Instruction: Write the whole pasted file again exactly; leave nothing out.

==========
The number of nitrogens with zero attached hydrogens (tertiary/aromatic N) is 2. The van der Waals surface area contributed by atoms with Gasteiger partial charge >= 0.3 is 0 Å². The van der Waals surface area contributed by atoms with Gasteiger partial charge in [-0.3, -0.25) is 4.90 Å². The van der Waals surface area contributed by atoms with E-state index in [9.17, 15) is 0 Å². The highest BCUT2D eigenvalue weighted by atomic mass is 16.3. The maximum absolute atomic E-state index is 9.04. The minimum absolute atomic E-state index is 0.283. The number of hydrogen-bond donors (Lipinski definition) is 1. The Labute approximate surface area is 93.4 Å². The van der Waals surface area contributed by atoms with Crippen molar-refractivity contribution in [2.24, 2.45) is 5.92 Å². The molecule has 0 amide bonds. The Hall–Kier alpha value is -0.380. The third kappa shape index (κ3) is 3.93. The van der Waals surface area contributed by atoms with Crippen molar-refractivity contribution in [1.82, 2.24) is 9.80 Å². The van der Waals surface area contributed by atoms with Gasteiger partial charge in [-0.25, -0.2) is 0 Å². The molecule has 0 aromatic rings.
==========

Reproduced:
The number of nitrogens with zero attached hydrogens (tertiary/aromatic N) is 2. The van der Waals surface area contributed by atoms with Gasteiger partial charge >= 0.3 is 0 Å². The van der Waals surface area contributed by atoms with Gasteiger partial charge in [-0.3, -0.25) is 4.90 Å². The van der Waals surface area contributed by atoms with E-state index in [9.17, 15) is 0 Å². The highest BCUT2D eigenvalue weighted by atomic mass is 16.3. The maximum absolute atomic E-state index is 9.04. The minimum absolute atomic E-state index is 0.283. The number of hydrogen-bond donors (Lipinski definition) is 1. The Labute approximate surface area is 93.4 Å². The van der Waals surface area contributed by atoms with Crippen molar-refractivity contribution in [2.24, 2.45) is 5.92 Å². The molecule has 0 amide bonds. The Hall–Kier alpha value is -0.380. The third kappa shape index (κ3) is 3.93. The van der Waals surface area contributed by atoms with Crippen molar-refractivity contribution in [1.82, 2.24) is 9.80 Å². The van der Waals surface area contributed by atoms with Gasteiger partial charge in [-0.25, -0.2) is 0 Å². The molecule has 0 aromatic rings.